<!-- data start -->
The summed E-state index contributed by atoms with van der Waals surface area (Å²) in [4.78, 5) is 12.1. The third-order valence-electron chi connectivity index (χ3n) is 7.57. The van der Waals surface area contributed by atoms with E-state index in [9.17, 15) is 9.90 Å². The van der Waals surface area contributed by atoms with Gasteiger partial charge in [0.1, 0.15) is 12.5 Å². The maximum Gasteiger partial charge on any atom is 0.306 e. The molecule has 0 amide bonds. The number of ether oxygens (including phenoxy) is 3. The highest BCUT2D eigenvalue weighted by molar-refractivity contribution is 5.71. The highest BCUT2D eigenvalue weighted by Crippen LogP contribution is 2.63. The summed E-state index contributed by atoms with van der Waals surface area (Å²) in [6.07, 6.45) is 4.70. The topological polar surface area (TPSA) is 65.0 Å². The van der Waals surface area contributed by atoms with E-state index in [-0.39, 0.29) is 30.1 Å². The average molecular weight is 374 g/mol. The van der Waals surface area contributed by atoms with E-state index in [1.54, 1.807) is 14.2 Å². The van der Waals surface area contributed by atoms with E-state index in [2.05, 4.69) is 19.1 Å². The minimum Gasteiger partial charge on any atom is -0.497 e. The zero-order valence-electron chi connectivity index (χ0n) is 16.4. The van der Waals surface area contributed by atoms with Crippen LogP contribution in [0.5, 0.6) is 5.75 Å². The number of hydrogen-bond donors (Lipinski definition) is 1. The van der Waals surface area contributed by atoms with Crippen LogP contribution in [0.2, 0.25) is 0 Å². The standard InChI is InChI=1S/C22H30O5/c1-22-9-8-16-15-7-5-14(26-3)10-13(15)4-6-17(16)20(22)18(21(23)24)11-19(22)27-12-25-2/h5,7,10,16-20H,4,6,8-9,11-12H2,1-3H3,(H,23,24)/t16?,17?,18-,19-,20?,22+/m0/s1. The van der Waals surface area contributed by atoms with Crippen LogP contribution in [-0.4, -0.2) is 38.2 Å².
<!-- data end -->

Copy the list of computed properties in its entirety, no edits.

The summed E-state index contributed by atoms with van der Waals surface area (Å²) in [4.78, 5) is 12.1. The third-order valence-electron chi connectivity index (χ3n) is 7.57. The van der Waals surface area contributed by atoms with E-state index in [9.17, 15) is 9.90 Å². The van der Waals surface area contributed by atoms with Gasteiger partial charge in [0.1, 0.15) is 12.5 Å². The maximum Gasteiger partial charge on any atom is 0.306 e. The molecule has 0 amide bonds. The number of ether oxygens (including phenoxy) is 3. The highest BCUT2D eigenvalue weighted by molar-refractivity contribution is 5.71. The highest BCUT2D eigenvalue weighted by Crippen LogP contribution is 2.63. The summed E-state index contributed by atoms with van der Waals surface area (Å²) in [6.07, 6.45) is 4.70. The topological polar surface area (TPSA) is 65.0 Å². The van der Waals surface area contributed by atoms with E-state index in [-0.39, 0.29) is 30.1 Å². The average molecular weight is 374 g/mol. The van der Waals surface area contributed by atoms with E-state index in [1.54, 1.807) is 14.2 Å². The van der Waals surface area contributed by atoms with E-state index in [2.05, 4.69) is 19.1 Å². The minimum Gasteiger partial charge on any atom is -0.497 e. The zero-order valence-electron chi connectivity index (χ0n) is 16.4. The van der Waals surface area contributed by atoms with Crippen LogP contribution in [0.5, 0.6) is 5.75 Å². The number of hydrogen-bond donors (Lipinski definition) is 1. The van der Waals surface area contributed by atoms with Crippen LogP contribution in [0.2, 0.25) is 0 Å². The standard InChI is InChI=1S/C22H30O5/c1-22-9-8-16-15-7-5-14(26-3)10-13(15)4-6-17(16)20(22)18(21(23)24)11-19(22)27-12-25-2/h5,7,10,16-20H,4,6,8-9,11-12H2,1-3H3,(H,23,24)/t16?,17?,18-,19-,20?,22+/m0/s1. The van der Waals surface area contributed by atoms with Crippen LogP contribution in [-0.4, -0.2) is 38.2 Å².